Surgical implantation of a catheter (Silastic tubing; 0.51 mm o.d. and 0.94 mm o.d.; Dow Corning Corporation, Midland, MI) in the right jugular vein of each rat was conducted on postnatal day 28 under ketamine (90 mg/kg) and pentobarbital (5.0 mg/kg) anesthesia using methods previously described (Lynch 2008; Lynch and Taylor 2004). Catheter patency was tested for 2 consecutive days following surgery and thereafter every Mon, Wed, and Friday by flushing the catheter with a small amount of heparinized saline and then pulling back until blood appeared in the line. If a catheter was not patent (i.e., no blood appeared in the line), the rat was replaced until there were a minimum of 10 rats per group. Four of the 30 males and 5 of the 30 females lost catheter patency before acquisition testing was completed, and their data were excluded from all analyses.
After surgery animals were housed in 25 cm3 Med Associates testing chambers where they remained for the duration of the experiment. Each chamber contained an insertion for a drinking spout, a food jar, one standard response lever, and one retractable lever (Med Associates, St. Albans, VT). Stimulus lights (4.76 W) were located above each lever, and a house light (4.76 W) that was illuminated from 7-am to 7-pm was located at the top of the chamber. Each chamber was enclosed in a sound-attenuating wooden box that contained a fan for ventilation. A Med Associates infusion pump containing a 10-ml syringe for the nicotine solution was mounted inside the sound-attenuating chamber. Each syringe was connected with Tygon tubing to a swivel (Instech Laboratories Inc., Plymouth Meeting, PA) that was mounted at the top of the chamber. A tether (C313CS; Plastic Products, Roanoke, VA) was attached to the swivel and to the rat by a metal cannula (C3236; Plastic Products, Roanoke, VA) that was embedded in the center of a plastic covance infusion harness (Instech Laboratories Inc., Plymouth Meeting, PA). An IBM-compatible computer with Med-PC interface (Med Associates, St. Albans, VT) was used for programming and data collection and storage.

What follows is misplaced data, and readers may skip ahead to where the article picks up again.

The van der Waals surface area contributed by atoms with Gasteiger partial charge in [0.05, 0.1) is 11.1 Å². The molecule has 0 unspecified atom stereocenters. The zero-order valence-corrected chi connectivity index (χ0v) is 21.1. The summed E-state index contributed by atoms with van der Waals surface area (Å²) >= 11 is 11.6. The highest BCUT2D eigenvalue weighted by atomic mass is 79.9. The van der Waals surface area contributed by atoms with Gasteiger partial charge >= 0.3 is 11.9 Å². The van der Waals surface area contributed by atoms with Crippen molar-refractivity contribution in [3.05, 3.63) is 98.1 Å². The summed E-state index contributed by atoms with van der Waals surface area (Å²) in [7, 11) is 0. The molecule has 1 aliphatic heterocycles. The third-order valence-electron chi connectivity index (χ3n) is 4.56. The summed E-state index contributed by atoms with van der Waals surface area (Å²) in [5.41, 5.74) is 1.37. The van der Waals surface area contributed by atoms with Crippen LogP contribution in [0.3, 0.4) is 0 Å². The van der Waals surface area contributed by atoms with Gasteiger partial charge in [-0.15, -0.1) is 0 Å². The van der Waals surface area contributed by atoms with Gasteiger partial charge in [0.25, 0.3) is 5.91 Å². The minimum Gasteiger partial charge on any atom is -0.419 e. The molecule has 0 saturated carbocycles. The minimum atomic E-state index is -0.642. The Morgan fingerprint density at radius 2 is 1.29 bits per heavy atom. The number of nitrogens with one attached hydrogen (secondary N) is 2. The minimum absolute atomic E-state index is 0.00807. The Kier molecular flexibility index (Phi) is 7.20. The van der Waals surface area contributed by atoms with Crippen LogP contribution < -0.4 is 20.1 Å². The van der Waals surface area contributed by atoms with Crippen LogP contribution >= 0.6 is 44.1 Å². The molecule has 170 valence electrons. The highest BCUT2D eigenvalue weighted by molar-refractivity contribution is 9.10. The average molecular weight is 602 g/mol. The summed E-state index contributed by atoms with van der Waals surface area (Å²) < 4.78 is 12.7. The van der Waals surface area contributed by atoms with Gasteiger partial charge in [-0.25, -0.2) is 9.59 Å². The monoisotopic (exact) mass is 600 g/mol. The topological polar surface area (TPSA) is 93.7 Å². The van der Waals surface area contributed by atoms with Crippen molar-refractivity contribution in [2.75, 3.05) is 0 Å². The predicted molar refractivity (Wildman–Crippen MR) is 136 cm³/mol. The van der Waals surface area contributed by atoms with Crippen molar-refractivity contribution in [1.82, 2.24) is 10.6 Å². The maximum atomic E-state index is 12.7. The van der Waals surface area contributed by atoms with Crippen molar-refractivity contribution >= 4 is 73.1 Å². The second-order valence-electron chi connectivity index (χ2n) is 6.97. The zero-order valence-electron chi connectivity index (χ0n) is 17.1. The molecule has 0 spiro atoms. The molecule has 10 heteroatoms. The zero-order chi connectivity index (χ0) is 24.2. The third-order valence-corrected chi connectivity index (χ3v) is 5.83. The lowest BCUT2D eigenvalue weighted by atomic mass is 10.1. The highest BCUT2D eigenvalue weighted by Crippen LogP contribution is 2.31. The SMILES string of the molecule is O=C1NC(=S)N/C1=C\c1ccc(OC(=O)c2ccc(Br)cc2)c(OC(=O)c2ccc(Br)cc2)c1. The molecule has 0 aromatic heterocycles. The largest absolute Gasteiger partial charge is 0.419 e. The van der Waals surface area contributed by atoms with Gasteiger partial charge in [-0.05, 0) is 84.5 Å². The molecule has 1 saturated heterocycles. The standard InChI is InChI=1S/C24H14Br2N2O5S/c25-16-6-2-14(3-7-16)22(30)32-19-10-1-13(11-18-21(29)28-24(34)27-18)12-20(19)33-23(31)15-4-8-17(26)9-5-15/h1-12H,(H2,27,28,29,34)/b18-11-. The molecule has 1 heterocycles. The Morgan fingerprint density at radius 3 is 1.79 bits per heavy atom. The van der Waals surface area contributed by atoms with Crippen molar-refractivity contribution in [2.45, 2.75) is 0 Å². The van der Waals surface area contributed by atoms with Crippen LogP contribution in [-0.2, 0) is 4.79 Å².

Nicotine bitartrate was purchased from Sigma-Aldrich (St. Louis, MO). Nicotine was mixed in sterile saline solution and the pH was adjusted to 7.4 + 0.5 with NaOH. Doses (5 and 10 µg/kg) are expressed as free base weight which were adjusted for g/kg differences in weight by changing the delivery volume (i.e., infusion duration was set at 0.6 sec/100g of body weight). Nicotine solutions were made weekly and refrigerated, but they were added to the drug syringes at room temperature.
Rats were assigned to self-administer one of two doses of nicotine (5 or 10 µg/kg/infusion) during daily self-administration training sessions that began at 12-pm on postnatal day 30. The 10 µg/kg dose of nicotine dose was selected based on previous research showing that responding in adult male rats is maximal at this dose (Corrigall and Coen 1989) and work showing that sex differences were revealed under similar low dose conditions (Donny et al. 2000). However, since initial findings from a pilot study revealed that adolescent rats rapidly acquired under this dose condition, a lower dose (5 µg/kg/infusion) was included to slow the acquisition process and maximize individual differences. Both doses were tested contemporaneously with random group assignment. Training sessions were initiated by the introduction of the left lever (nicotine-associated lever) into the operant conditioning chamber and each response on this lever produced an infusion of nicotine and the illumination of a stimulus light located above the lever. One non-contingently administered infusion was delivered at the beginning of each training session in order to signal the availability of nicotine and to induce responding (Campbell and Carroll 2000). Nicotine infusions were available under a fixed-ratio 1 schedule until a total of 20 infusions had been obtained. During sessions in which not all 20 infusions were obtained the lever was available for almost 24 hrs (sessions started at 12.00 h and ended at 11.50 h the next day) in order to increase the likelihood of acquisition. However, once an animal began responding for nicotine, all 20 infusions available were typically obtained within 3 hours (average session length was 2 h), and this typically occurred during the first hours of the session following the nicotine prime. At this point, the left lever was retracted until the next daily session. These training sessions continued until acquisition occurred (defined as 2 consecutive sessions in which all 20 infusions that were available were obtained) or until postnatal day 45.